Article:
TN66’s classifications lead to testing under TN67, often with the result that glazing falls into class 2. TN92 therefore gives alternative routes to compliance for class 2 roof glazing. TN67 includes two types of drop test: 

  • The “hard body” test, where a steel ball with a mass of 4.11kg is dropped through a height of 1,200mm to give an impact energy of 48J, representing an object being dropped onto the rooflight, or a person stumbling onto the rooflight while carrying an object.
  • The “soft body” test, where a 45kg sandbag is dropped from a minimum height of 1,200mm, giving an impact energy of at least 530J, which is intended to simulate a person falling on top of the rooflight. Any unbroken panes of glass are then broken and sandbags totalling 180kg placed on the glass to represent an injured person and somebody helping them. The broken glass has to support the 180kg load for up to half an hour.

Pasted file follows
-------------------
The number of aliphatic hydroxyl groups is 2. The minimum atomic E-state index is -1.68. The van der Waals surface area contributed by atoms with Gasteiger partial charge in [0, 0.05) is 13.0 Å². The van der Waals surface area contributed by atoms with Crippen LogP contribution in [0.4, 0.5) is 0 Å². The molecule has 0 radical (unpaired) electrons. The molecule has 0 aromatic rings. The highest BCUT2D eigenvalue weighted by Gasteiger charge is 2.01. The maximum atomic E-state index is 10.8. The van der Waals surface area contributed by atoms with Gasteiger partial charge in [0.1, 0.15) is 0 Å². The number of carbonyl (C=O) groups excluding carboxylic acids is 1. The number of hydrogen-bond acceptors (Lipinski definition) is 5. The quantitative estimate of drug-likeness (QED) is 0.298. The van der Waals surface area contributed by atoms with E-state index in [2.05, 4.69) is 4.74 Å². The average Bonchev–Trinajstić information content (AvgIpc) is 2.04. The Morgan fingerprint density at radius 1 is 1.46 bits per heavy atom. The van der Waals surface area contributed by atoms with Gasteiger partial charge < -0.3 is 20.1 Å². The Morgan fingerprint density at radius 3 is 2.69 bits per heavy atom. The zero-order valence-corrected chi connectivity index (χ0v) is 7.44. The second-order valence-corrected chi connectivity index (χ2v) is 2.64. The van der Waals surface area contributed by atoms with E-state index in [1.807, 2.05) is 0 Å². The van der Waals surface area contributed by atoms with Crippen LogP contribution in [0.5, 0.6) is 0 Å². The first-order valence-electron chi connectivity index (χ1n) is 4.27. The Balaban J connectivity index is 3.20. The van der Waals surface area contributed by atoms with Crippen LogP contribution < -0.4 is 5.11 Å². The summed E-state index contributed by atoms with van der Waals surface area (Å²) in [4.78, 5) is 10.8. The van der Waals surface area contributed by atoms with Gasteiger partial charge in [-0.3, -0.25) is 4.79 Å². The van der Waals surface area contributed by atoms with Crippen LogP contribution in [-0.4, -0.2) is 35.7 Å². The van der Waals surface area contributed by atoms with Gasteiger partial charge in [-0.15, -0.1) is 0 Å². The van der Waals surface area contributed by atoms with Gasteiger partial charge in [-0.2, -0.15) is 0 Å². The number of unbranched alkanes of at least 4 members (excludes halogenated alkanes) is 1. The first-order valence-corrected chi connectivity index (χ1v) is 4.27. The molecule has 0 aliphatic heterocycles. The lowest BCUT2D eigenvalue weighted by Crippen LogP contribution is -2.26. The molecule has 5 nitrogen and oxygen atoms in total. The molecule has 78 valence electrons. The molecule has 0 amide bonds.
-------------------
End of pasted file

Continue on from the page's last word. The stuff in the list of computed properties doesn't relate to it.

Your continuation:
The procedure is repeated on two more samples to check the consistency of results. In all cases, nothing must pass through the glass. Any fragments of glass that fall from the tested glass are measured and weighed to assess the risk to people below. 

Results apply to the tested pane size, frame support system and method of glass retention in the frame; something that should be kept in mind when looking to specify a bespoke rooflight product. 

When testing for non-fragility, the sample rooflight should be the same size, configuration and support method as it will be on the actual project. If previous test data is available for glazing of the same size or larger panes, and as long as the support system is the same, then the previous test data can be referred to.